March 16, 2009

AIG: Failure's Fat Rewards

We continue to be amazed at the ongoing saga of AIG. We learn in Sunday's New York Times that 400 employees of the financial products unit (yes, the geniuses who destroyed the company) are receiving bonuses ranging from $1,000 (the hard-working and relatively innocent) to $6.5 million (the brains behind the fiasco). Commitments to pay these bonuses were made in the spring, after the troubles began, but before the proverbial all hell broke loose. Outside counsel (presumably paid at their usual and customary rates - and no doubt in advance) confirmed that the promised bonuses must be paid.

AIG's current CEO, Ed Liddy, expained to Treasury Secretary Tim Geithner that the bonuses were needed to keep the most skilled executives. "We cannot attract and retain the best the brightest talent [unfortunate choice of words, Ed] to lead and staff the AIG businesses - which are now being operated principally on behalf of American taxpayers - if employees believe their compensation is subject to continued and arbitrary [arbitrary?] adjustment by the U.S. Treasury."

So the bonuses are being paid with taxpayer dollars: had AIG been allowed to fail, there would be no money to pay these obligations. We surmise that the checks were cashed immediately, before the feds had an opportunity to figure out a way to shut this scam down.

As a tax-paying owner of AIG, you will be delighted to know that the top 25 executives of the financial products unit - all of whom needed the incentive of huge bonuses to stay on the job - have agreed to reduce their salaries for the remainder of the year to one measly dollar. Their pay is finally aligned with their performance. And for the record, that annual salary won't buy them a cup of coffee, but it will cover more than one share of AIG stock.

If AIG survives this current crisis, the company will be on the hook to repay the bonuses to taxpayers. Don't hold your breath. The company that is too big to fail probably should fail, precisely because it is too big.

Is there a moral to this sordid saga? Perhaps. The Bhagavad Gita, India's great spiritual document, describes three gates to hell: lust, anger and greed. Perhaps I am hallucinating, but I believe the logo inscribed over the third gate is that of its most recent corporate sponsor, AIG.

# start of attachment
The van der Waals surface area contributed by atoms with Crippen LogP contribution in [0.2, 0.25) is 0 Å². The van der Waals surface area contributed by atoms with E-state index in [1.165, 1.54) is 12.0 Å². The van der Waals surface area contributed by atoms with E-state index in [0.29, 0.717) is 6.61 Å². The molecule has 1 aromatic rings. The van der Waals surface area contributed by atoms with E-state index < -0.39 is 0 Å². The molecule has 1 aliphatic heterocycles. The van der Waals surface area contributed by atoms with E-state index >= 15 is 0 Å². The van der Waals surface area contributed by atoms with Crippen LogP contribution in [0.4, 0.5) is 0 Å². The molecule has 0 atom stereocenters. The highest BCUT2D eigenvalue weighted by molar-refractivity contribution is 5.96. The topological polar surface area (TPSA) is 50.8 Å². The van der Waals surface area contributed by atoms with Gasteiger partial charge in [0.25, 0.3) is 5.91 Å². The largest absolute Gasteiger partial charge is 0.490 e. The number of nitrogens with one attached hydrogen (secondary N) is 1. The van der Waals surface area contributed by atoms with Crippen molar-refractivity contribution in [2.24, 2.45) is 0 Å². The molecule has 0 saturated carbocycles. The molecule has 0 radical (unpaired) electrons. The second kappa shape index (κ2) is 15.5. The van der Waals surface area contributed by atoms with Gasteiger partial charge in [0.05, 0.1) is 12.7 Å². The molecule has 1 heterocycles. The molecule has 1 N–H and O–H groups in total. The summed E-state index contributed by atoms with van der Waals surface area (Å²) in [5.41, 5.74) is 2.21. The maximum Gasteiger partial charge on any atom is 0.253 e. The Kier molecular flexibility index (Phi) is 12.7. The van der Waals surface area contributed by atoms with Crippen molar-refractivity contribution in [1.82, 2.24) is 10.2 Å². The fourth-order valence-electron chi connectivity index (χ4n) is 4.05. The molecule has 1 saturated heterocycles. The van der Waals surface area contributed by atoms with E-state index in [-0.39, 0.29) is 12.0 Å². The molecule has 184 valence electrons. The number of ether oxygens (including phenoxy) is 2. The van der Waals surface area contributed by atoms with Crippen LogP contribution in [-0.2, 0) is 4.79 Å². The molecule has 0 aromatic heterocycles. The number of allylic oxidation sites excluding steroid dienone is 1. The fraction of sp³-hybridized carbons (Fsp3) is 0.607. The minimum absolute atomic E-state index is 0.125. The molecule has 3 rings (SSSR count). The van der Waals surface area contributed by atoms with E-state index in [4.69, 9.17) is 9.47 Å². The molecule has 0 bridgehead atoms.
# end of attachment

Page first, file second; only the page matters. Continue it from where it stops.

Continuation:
| 7 Comments

7 Comments

Jon:

Why don't you tell us how you really feel?

Charles

The bonuses are only the 'icing' on this rotten cake, but they make great headlines.

The real story is figuring out how much of AIGs payments have been for simple gambling - betting on the performance of a firm in which the party had no financial investment. When this information finally becomes available we'll see exactly how rotten this game was.

If the gov't had assumed real control of AIG - now that we 'own' 80% of it - these bonuses would not be an issue.

This is another legacy of the Bush administration that Obama has not been willing to abandon.

I been through this issue before with a Chapter 11 Corpoporate Bankruptcy. There is NO LAW against it, and when our employees balked ~ no one cared to listen, so now everyone is up in arms? Why? Corporations, the corporate entity was substantiated and made King by a 19th century Supreme Court ruling which gave more power to corporations than real flesh and blood people, the citizens and taxpayers in the United States. Unless Congress changes the laws folks, we have to bear the burnt of these legal ramifications and so will succeeding generations.

If you want to rant against AIG, then you need to start ranting against the greed and corruption of Barney Frank and Chris Dodd also. It is time to apply your "standards" evenly.

B Simmons,

I can't imagine how someone would compare anything Frank and Dodd did with the scam run by AIG & the subsequent billions they lost.

Frank & Dodd did not lead the charge to deregulate the industry, which facilitated this greedy blunder. This charge was led by the Republican Party and supported by a minority group of Democratic legislators (and supported by Clinton).

Nice try, but your ideological bias is center stage!

Guess which company underwrites the retirement plan of our Federal Legislators...AIG! Now is there any question as to why the taxpayers bailed them out? They will get even more if they want it!!!

i am a construction employee who got injured on the job and now receiving workers compensation. aig is the insurance carrier who suppose to give me checks. well long story short, aig had me without a check for a year and a half. I became homeless, i bought a brand new truck that i paid for in full, but lost that because i had parking tickets that i couldn't even pay for while AIG was doing all this crap with money. They ought to be ashamed of themselves. But i'm sure they aren't. They disgust me!!!!!!!

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This page contains a single entry by Jon Coppelman published on March 16, 2009 10:34 AM.

Cavalcade of Risk and Quick News Takes was the previous entry in this blog.

New day for OSHA? is the next entry in this blog.

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